Costuming

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costuming

Katherine's Dress Site: Reproduction Historic Fashion and Fashion History
How to Add Ears by ~clearkid How to Add Ears by ~clearkid Base Fleece Hat Tutorial --> [link]If you want to wire your ears so they stand up: [link]Part 2 of making a Typhlosion hat and the patterns for this: [link] So this is actually part one of three tutorials centered on this new Typhlosion hat I made, and now you can learn to make it too. Don't feel limited to ears either, this can be used for anything that you want to put through a seam! Bonus tip: If you're using a sewing machine, use your reverse function to sew back first and then forward. This will keep your stitches from unraveling.
Lace Patterns
16th Century Costume Links

Recreating 16th and 17th Century Clothing: The Renaissance Tailo

Demonstrations>Pattern Development>Basic Pattern Drafting Does the thought of making your own patterns leave you in a cold sweat? Does the thought of making patterns for other people make your hands clammy? Are you working from a pattern that you've gotten to fit by changing it over a number of failed tries and mistakes in good fabric? Recreating 16th and 17th Century Clothing: The Renaissance Tailo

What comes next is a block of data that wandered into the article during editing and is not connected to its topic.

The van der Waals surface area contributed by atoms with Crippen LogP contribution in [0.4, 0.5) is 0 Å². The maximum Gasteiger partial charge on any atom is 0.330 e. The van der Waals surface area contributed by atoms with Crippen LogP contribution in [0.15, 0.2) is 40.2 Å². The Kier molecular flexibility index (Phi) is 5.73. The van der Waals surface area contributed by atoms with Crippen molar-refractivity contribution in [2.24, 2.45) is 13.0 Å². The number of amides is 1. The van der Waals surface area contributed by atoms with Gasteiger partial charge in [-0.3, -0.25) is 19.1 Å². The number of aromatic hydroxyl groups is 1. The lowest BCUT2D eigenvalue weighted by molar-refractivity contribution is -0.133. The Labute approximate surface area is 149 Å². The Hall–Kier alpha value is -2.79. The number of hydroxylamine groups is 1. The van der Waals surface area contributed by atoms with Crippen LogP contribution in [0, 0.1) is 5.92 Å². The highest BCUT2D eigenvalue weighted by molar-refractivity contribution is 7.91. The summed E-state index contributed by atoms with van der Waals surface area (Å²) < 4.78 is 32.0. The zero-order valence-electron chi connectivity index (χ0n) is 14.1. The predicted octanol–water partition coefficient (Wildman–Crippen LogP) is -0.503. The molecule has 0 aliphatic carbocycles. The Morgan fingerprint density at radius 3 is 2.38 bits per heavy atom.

Elizabethan Costuming Page Overview of An Elizabethan Outfit Dressing Cecily:An Elizabethan paper doll The Elizabethan Era - Elizabethan Costume Overview at CourtiersAndNobles.com Elizabethan Costume: History and Technique What Tudor Women Really Wore (PDF, 25mb) What Tudor Men Really Wore (PDF, 64mb) Costuming for the Lower and Middle Classes 1570-1585 for the Guild of St. George (PDF) Tudor is the new Black: An Introduction to the Tudor Look (PDF) Queen Elizabeth's Wardrobe Uploaded Search and browse the wardrobe accounts of Queen Elizabeth Lizapalooza: the Elizabethan Costume Blog by Drea Leed Queen Elizabeth's Influence on Elizabethan Dress

Elizabethan Costuming Page

For 1578, the look for most women should approximate that shown on the right, which is taken from the "Wedding at Bermondsey". Most women should wear a smock with a high collar and ruffles (low status) or seperate, starched ruffs (middling to high) at neck and wrists. Over this is worn a long skirt pleated to a waistband, with a contrast coloured bodice over the top. The bodice is front laced, with a point at centre front. The Tudor Costume Page The Tudor Costume Page
Sewing Central Historical Patterns - The Renaissance
A Gable Hood